Data visualisations have the potential to completely seal an argument. But you have to start with the right elements in place. We emphasize the importance of natural data measures. If you can't explain your point simply in a simple graph, it will remain in the minds of the very few. To help cut through the noise, here are a few of our ways of working.

Deaths not cases
Comparisons based on cases are mostly spurious unless the analysis specifically controls for country testing differences. It is not just rates of testing that differ, it's also protocols for testing (i.e. who gets tested). Given vastly different testing regimes, it is crucial to focus on deaths as opposed to cases. Death stats will tend to be far more accurate in terms of describing the actual experience of countries on the ground.

Per capita rates only
The press often compares countries' total death rates, but such comparisons are at best symbolic. Countries with more people will have more deaths, all else being equal. It is thus crucial to look at per capita fatality rates when comparing country performance.  

We stay linear; there is no need for logs
Log graphs are often used in Covid analysis, probably for two main reasons:

  1. They allow for easier comparisons between big and small countries.
  2. They provide a better sense of the evolving growth rates of your measure; in particular, they prevent the reader from wrongly interpreting a sharply increasing "accumulated total value" curve as indicative of large growth.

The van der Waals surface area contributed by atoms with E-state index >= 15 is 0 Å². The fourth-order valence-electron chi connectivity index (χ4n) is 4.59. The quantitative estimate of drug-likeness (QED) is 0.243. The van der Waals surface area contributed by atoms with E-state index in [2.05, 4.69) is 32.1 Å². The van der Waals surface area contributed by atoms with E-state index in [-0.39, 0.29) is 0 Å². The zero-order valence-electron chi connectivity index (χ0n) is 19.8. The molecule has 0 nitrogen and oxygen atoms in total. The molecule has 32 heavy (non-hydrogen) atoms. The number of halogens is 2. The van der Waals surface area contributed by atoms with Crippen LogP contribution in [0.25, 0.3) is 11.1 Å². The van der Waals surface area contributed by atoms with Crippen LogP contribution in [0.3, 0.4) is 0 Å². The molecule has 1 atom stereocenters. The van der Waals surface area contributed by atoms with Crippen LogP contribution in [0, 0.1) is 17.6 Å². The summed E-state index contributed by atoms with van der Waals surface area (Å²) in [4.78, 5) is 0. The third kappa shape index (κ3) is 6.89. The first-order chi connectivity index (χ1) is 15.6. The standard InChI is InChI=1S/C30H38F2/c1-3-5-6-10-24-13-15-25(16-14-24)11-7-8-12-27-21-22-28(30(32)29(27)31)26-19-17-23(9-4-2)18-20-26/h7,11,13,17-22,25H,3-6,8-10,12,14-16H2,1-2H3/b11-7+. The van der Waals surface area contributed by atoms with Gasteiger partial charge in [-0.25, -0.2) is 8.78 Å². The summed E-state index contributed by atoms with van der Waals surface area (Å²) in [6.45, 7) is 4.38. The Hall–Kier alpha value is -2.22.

The big problem with logs, however, is that they hide the extent to which one country's death rate exceeds is neighbours. Here is an example of a log graph which compares countries' total per capital deaths, after aligning for pandemic starts (i.e. x-axis is days since each country first registered 0.1 per million deaths).

Visually, it would appear from this graph that South Africa is nearly half way to the position of the United State. Of course, if you study the Y-axis carefully you will realize that in fact the United State's death rate is over 30 times that of South Africa's. But this is much more readily discerned in the normal linear view, shown next.

This graph more clearly conveys what is in fact the reality - South Africa's per capita death is less than 30 times that of the United States.

We acknowledged that it is difficult to discern South Africa's trend given its excellent performance so far - but this is actually a feature of the data that deserves to be shown, not hidden. The way to see South Africa's trend specifically would then be to show another graph taking out some of the countries with the largest per capital death rates. We show an example below.

Overall the two linear graphs provide a far better visual of South Africa's performance relative to other countries. So for a general policy audience (including Presidents and Citizens), we feel log graphs obscure more than they reveal, and there are better ways to deal with the issues log transformations are used to address.

In particular, we deal with the "small country, big country" issue by always working with per capita rates. We deal with the need to identify true growth trajectories by including the daily death curve in any analysis. Here is an example of the latter for the countries just shown. A 7 day moving average is used to smooth the data.

The trajectories of the various countries are easy to discern, and the graphical interpretation is entirely natural. South Africa continues to perform extremely well, beating out countries like Germany and most of Europe. The question of where the SA curve goes next is obviously paramount. See our evolving discussion on SA here.